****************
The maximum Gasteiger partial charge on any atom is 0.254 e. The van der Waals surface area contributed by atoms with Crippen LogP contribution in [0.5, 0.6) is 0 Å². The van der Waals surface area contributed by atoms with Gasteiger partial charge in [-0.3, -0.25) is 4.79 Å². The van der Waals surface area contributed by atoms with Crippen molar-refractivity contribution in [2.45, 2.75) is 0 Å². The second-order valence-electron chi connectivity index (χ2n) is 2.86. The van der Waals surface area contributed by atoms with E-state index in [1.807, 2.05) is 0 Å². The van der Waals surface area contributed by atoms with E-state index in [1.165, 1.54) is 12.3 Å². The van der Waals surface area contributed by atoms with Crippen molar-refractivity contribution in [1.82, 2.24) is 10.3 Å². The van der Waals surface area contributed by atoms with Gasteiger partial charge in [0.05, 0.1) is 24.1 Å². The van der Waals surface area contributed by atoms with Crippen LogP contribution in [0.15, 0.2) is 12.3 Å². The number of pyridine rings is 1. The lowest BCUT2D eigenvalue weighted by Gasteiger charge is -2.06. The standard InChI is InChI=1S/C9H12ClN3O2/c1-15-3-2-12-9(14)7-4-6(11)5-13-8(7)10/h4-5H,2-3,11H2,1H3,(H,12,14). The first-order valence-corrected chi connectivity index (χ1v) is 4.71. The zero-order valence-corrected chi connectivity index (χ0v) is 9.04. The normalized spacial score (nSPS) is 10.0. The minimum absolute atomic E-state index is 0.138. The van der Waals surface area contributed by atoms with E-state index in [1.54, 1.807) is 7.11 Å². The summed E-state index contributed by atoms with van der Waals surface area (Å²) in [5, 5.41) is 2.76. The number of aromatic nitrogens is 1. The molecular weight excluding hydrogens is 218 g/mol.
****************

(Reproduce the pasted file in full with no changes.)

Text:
The maximum Gasteiger partial charge on any atom is 0.254 e. The van der Waals surface area contributed by atoms with Crippen LogP contribution in [0.5, 0.6) is 0 Å². The van der Waals surface area contributed by atoms with Gasteiger partial charge in [-0.3, -0.25) is 4.79 Å². The van der Waals surface area contributed by atoms with Crippen molar-refractivity contribution in [2.45, 2.75) is 0 Å². The second-order valence-electron chi connectivity index (χ2n) is 2.86. The van der Waals surface area contributed by atoms with E-state index in [1.807, 2.05) is 0 Å². The van der Waals surface area contributed by atoms with E-state index in [1.165, 1.54) is 12.3 Å². The van der Waals surface area contributed by atoms with Crippen molar-refractivity contribution in [1.82, 2.24) is 10.3 Å². The van der Waals surface area contributed by atoms with Gasteiger partial charge in [0.05, 0.1) is 24.1 Å². The van der Waals surface area contributed by atoms with Crippen LogP contribution in [0.15, 0.2) is 12.3 Å². The number of pyridine rings is 1. The lowest BCUT2D eigenvalue weighted by Gasteiger charge is -2.06. The standard InChI is InChI=1S/C9H12ClN3O2/c1-15-3-2-12-9(14)7-4-6(11)5-13-8(7)10/h4-5H,2-3,11H2,1H3,(H,12,14). The first-order valence-corrected chi connectivity index (χ1v) is 4.71. The zero-order valence-corrected chi connectivity index (χ0v) is 9.04. The normalized spacial score (nSPS) is 10.0. The minimum absolute atomic E-state index is 0.138. The van der Waals surface area contributed by atoms with E-state index in [1.54, 1.807) is 7.11 Å². The summed E-state index contributed by atoms with van der Waals surface area (Å²) in [5, 5.41) is 2.76. The number of aromatic nitrogens is 1. The molecular weight excluding hydrogens is 218 g/mol.